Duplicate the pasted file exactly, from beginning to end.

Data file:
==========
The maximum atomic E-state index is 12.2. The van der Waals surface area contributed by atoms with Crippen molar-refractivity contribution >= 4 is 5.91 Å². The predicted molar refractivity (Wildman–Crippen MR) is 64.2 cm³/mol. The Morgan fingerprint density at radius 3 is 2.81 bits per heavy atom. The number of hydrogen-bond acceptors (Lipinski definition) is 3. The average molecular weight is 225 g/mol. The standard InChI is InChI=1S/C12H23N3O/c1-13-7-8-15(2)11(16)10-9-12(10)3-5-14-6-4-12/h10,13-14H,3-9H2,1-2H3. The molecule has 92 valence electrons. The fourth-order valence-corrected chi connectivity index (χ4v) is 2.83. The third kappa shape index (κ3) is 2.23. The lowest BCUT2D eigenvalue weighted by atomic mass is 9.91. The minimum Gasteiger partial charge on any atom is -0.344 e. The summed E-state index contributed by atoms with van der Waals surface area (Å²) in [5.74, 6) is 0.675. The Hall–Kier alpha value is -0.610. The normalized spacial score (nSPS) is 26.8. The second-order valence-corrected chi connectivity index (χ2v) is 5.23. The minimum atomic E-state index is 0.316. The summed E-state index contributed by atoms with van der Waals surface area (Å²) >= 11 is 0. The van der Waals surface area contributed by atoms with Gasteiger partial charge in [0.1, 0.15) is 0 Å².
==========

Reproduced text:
The maximum atomic E-state index is 12.2. The van der Waals surface area contributed by atoms with Crippen molar-refractivity contribution >= 4 is 5.91 Å². The predicted molar refractivity (Wildman–Crippen MR) is 64.2 cm³/mol. The Morgan fingerprint density at radius 3 is 2.81 bits per heavy atom. The number of hydrogen-bond acceptors (Lipinski definition) is 3. The average molecular weight is 225 g/mol. The standard InChI is InChI=1S/C12H23N3O/c1-13-7-8-15(2)11(16)10-9-12(10)3-5-14-6-4-12/h10,13-14H,3-9H2,1-2H3. The molecule has 92 valence electrons. The fourth-order valence-corrected chi connectivity index (χ4v) is 2.83. The third kappa shape index (κ3) is 2.23. The lowest BCUT2D eigenvalue weighted by atomic mass is 9.91. The minimum Gasteiger partial charge on any atom is -0.344 e. The summed E-state index contributed by atoms with van der Waals surface area (Å²) in [5.74, 6) is 0.675. The Hall–Kier alpha value is -0.610. The normalized spacial score (nSPS) is 26.8. The second-order valence-corrected chi connectivity index (χ2v) is 5.23. The minimum atomic E-state index is 0.316. The summed E-state index contributed by atoms with van der Waals surface area (Å²) >= 11 is 0. The van der Waals surface area contributed by atoms with Gasteiger partial charge in [0.1, 0.15) is 0 Å².